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National Collaboration Aims to Ensure Unity in CIT

By Brendan McLean, NAMI Communications Coordinator

A partnership between the University of Memphis Crisis Intervention Team (CIT) Program, the International Association of Chiefs of Police, CIT International and NAMI, under a grant from the Bureau of Justice Assistance, has formed to help produce a national CIT model based on data from hundreds of CIT program curriculum across the country.

Examining models that have evolved in various communities across the country since the first CIT program was adopted in Memphis in 1988, the group is looking to identify what has worked and what hasn’t. The project is a three-pronged initiative: one, to develop a standard curriculum for CIT courses; two, to develop a standard class to train the trainers of CIT programs; and three, to create a “set of community engagement strategies,” a toolkit for building community partnerships.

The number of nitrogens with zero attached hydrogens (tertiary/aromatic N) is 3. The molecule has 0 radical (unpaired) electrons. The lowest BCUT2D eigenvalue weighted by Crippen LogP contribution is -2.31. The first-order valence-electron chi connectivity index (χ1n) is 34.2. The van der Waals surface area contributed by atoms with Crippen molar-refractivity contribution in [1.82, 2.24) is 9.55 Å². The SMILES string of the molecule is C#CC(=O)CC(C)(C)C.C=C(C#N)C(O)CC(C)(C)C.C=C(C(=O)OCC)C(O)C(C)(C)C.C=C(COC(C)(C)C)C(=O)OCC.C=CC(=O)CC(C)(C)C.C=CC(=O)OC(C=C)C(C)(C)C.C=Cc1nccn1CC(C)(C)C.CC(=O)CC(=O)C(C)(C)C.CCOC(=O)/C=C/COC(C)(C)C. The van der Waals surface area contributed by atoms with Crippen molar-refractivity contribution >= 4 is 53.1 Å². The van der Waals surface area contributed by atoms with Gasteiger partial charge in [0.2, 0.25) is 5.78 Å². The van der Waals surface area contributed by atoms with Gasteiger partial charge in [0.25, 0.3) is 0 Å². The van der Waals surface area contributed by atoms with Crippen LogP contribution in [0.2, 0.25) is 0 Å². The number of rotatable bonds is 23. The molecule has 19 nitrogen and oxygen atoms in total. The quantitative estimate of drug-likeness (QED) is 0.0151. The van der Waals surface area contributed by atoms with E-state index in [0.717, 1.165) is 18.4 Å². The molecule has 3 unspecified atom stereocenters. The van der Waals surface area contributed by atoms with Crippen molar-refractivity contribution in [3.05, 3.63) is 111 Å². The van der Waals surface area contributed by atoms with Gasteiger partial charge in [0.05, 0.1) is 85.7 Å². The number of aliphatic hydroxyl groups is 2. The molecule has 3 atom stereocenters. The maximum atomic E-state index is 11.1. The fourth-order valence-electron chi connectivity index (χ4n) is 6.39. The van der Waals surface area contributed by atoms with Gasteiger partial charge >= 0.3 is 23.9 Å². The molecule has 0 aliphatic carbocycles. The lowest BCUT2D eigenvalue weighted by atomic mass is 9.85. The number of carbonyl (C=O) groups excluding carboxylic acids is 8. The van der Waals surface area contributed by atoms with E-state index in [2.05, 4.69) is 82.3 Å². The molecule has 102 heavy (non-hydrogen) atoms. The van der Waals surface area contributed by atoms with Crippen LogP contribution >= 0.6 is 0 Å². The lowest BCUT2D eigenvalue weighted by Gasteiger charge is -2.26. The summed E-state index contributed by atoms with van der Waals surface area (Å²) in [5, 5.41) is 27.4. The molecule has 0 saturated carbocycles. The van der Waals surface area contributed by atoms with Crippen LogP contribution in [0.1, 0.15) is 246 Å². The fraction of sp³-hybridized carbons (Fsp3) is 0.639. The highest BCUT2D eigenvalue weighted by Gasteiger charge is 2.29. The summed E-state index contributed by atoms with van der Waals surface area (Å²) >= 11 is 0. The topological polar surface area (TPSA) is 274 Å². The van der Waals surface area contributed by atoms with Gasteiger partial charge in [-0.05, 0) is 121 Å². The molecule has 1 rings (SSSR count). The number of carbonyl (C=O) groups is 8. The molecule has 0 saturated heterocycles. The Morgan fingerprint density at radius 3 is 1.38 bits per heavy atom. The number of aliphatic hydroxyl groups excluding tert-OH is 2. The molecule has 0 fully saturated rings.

While the initial model crafted by the University of Memphis has been adopted by many, other communities have made changes to help develop a program specifically suited for their area. Although some of these changes may be beneficial—a rural community may have different needs than a major metropolitan area—other changes such as a decrease in the amount of training hours are not helpful.

Particular aspects that have been shown to be effective across all models are visits to settings where officers can interact with individuals in recovery live and role-playing, where law enforcement officials act out situations involving an individual with mental illness.

The CIT model has garnered a reputation as the preeminent method to help train police officers in handling cases involving mental illness. CIT programs work to help provide law enforcement based training for helping those individuals with mental illness in crisis situations by teaching officers to identify mental illness whenever possible and direct that individual through a treatment center rather than jail.

“Successful partnerships like CIT have a long standing passion in promoting, implementing and nurturing community awareness, education and fighting prejudices," said Maj. Sam Cochran (ret.), founder and coordinator of the Memphis CIT program.